Dietary Intakes of Eicosapentaenoic Acid and Docosahexaenoic Acid and Risk of Age-Related Macular Degeneration

Ophthalmology. 2017 May;124(5):634-643. doi: 10.1016/j.ophtha.2016.12.033. Epub 2017 Jan 30.


Purpose: To evaluate the associations between intakes of eicosapentaenoic acid (EPA) and docosahexaenoic acid (DHA) and the intermediate and advanced stages of age-related macular degeneration (AMD).

Design: Prospective cohort study.

Participants: We followed 75 889 women from the Nurses' Health Study and 38 961 men from the Health Professionals Follow-Up Study who were at least 50 years old, from 1984 to 2012 and 1986 to 2010, respectively. Cohort participants are mostly white (≥95%).

Methods: We assessed dietary intake by a validated food frequency questionnaire (FFQ) at baseline and every 4 years. We calculated cumulative average intakes of EPA and DHA from FFQs and also computed predicted erythrocyte and plasma scores directly from food intake using regression models. Cox proportional hazards models were used to compute the associations with AMD outcomes.

Main outcome measures: We confirmed 1589 incident intermediate and 1356 advanced AMD cases (primarily neovascular AMD) with a visual acuity of 20/30 or worse, owing primarily to AMD, by medical record review.

Results: For intermediate AMD, the pooled hazard ratio (HR) between the 2 cohorts for DHA comparing the extreme quintiles of intake was 0.78 (95% confidence interval [CI], 0.66-0.92; P trend, 0.008) and for EPA + DHA was 0.83 (95% CI, 0.71-0.98; P trend, 0.03). The pooled HR for fatty fish, comparing ≥5 servings per week to almost never, was 0.61 (95% CI, 0.46-0.81; P trend, <0.001). For advanced AMD, the pooled HR for DHA was 1.01 (95% CI, 0.84-1.21; P trend, 0.75) and for fatty fish was 0.80 (95% CI, 0.59-1.08; P trend, 0.11). Secondary analyses using predicted erythrocyte and plasma scores of EPA and DHA yielded slightly stronger inverse associations for intermediate AMD and similar results for advanced AMD.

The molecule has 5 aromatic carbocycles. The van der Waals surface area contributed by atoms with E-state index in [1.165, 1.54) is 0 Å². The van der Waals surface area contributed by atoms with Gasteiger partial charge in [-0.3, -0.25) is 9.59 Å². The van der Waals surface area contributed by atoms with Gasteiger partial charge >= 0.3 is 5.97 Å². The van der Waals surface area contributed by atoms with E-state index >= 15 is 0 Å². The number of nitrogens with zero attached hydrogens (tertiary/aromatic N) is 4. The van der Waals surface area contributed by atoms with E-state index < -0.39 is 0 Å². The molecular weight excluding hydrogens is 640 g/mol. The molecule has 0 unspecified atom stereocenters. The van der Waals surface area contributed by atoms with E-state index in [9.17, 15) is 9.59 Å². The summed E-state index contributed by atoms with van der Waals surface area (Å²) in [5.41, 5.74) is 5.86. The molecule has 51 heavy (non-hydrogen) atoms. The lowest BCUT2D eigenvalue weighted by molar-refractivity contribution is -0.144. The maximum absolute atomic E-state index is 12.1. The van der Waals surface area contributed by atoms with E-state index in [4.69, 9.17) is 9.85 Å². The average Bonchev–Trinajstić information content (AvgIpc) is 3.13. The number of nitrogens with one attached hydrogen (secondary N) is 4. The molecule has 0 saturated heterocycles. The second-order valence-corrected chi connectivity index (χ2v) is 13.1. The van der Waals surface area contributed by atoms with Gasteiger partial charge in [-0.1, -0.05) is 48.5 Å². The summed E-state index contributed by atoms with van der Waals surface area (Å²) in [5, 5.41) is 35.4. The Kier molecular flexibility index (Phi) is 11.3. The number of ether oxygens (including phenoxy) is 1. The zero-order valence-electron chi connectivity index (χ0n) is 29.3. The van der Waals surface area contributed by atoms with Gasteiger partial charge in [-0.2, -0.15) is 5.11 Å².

Conclusions: Higher intakes of EPA and DHA may prevent or delay the occurrence of visually significant intermediate AMD. However, the totality of current evidence for EPA and DHA and advanced AMD is discordant, though there was no association with advanced AMD in the present study.

Publication types

  • Multicenter Study
  • Research Support, N.I.H., Extramural

MeSH terms

  • Adult
  • Aged
  • Dietary Supplements*
  • Disease Progression
  • Docosahexaenoic Acids / administration & dosage*
  • Docosahexaenoic Acids / pharmacokinetics
  • Dose-Response Relationship, Drug
  • Eicosapentaenoic Acid / administration & dosage*
  • Eicosapentaenoic Acid / pharmacokinetics
  • Female
  • Follow-Up Studies
  • Humans
  • Male
  • Middle Aged
  • Prospective Studies
  • Risk Factors
  • Time Factors
  • Treatment Outcome
  • Visual Acuity*
  • Wet Macular Degeneration / blood
  • Wet Macular Degeneration / diagnosis
  • Wet Macular Degeneration / diet therapy*


  • Docosahexaenoic Acids
  • Eicosapentaenoic Acid